By the way, if you go, pay the 2,50 euros for an audio guide. The descriptions in the exhibit are only in French and Flemish, and you'll appreciate it more if you have the audio guide.

We had about 3.5 hours to get through the exhibit, but it didn't take that long. Everyone on the MWR trip was all done and back on the bus by 12:45, about 45 minutes earlier than our scheduled return time. The plan was to go into the center of Brussels to spend the day shopping and sightseeing, so we got almost an extra hour to do that.

Andrea and I have already been to Brussels, so neither of us wanted to do any touristy things (although now that I think about it, the current Rubens exhibit would've been nice to see). Mostly we just wanted to wander around and poke into shops. First, we stopped for lunch. Andrea remembered this restaurant on the Grand Place where she had eaten once before. Generally, the restaurants on the Grand Place are more expensive, but I trusted her judgment, and I'm glad I did. I didn't write down the name of this place, unfortunately…I thought I would be able to Google it, but I haven't turned up anything.

ETA: The name of the restaurant is L'Estaminet du Kelderke. Thanks, Andrea!

Anyway, I ordered stoemp, which is a traditional Belgian dish...potatoes and other root vegetables mashed together, which you could order with various toppings. I ordered fried eggs on mine. So I got a great pile of mashed potatoes mixed with spinach and other things (and I believe there was some bacon or sausage in there as well) and 3 fried eggs on top…it was altogether lovely and hearty, perfect for the November chill, and it kept me full all day. Andrea had a scrumptious looking french onion soup.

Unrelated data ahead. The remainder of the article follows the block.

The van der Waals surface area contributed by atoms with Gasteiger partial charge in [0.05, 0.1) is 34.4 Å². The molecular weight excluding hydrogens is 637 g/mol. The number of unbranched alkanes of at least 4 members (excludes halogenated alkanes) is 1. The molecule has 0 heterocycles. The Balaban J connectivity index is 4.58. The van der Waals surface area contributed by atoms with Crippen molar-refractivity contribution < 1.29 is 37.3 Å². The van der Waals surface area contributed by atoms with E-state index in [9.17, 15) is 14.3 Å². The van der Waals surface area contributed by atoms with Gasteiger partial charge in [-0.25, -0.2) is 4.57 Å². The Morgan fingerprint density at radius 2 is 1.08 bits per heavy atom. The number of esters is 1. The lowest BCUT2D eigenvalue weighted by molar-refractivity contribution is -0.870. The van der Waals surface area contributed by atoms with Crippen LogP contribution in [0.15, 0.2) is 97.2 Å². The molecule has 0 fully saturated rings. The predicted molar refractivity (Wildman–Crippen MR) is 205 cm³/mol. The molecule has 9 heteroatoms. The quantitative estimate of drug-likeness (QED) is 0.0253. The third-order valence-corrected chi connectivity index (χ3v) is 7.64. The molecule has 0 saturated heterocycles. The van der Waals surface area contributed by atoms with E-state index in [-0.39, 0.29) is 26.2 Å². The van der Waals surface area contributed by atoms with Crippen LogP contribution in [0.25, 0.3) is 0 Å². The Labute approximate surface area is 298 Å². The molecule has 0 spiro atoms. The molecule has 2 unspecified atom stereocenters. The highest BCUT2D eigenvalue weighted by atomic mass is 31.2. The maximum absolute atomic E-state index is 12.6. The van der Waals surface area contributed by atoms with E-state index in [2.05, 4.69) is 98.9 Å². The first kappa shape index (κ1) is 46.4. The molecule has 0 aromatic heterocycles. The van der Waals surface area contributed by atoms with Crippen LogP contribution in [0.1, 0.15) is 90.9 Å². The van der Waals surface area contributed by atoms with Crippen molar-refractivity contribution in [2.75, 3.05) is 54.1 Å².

After that, we wandered around, looked in some shops, stopped by Manneken Pis to see if he was dressed in one of his many costumes (he wasn't, as usual). On the way back, we stopped for a protest that came down the street. I think it had something to do with all the recent discussions of dividing Brussels. At some point, I had a fresh, hot Belgian waffle with chocolate sauce, and we stopped at a café for tea.

And that was pretty much our day. Most of the pictures are of random things we saw walking around, and not the typical touristy stuff you see in Brussels, since I've already posted such photos twice before. There are very few pictures from the Da Vinci Expo, because pictures are not allowed in the exhibition itself…you can take photos inside other areas of the basilica, though.

Andrea promised me some of her photos, and there's a particularly cute one of the two of us that she took that I want to post on here and get a copy to frame.

This is it for my travels in Europe, folks!

Click for pics!

Friday, November 2, 2007

Picture Post

Here are a few misc. pics from my sister-in-law's visit back in September. She sent us a photo CD, which we got just before we left for Washington, so I didn't have time to really look at it until now. Many of her photos were similar to mine, but here are a few that I especially liked. The first two are right by our house. The last two are during our travels.

I've posted photos of the Selfkantbahn before, but those were in black and white. Here is a color photo for comparison.

This is my first (and only) attempt at feeding a carrot to the baby horse behind our house (and that's his Mama, eyeing me nervously). Lance and I have watched him grow up since early spring. Anyway, he took a couple bites of carrot, and then spit it out. Not a fan, I guess.

Here I am in Innsbruck, in front of the shop that is famous for Sacher Torte. If the man and his torte had actually been real, I would've considered running off with him. A girl's gotta have her chocolate, you know. ;)

Here's a nice photo of Lance and I in Piazza San Marco, Venice. This was taken from the loggia of St. Mark's.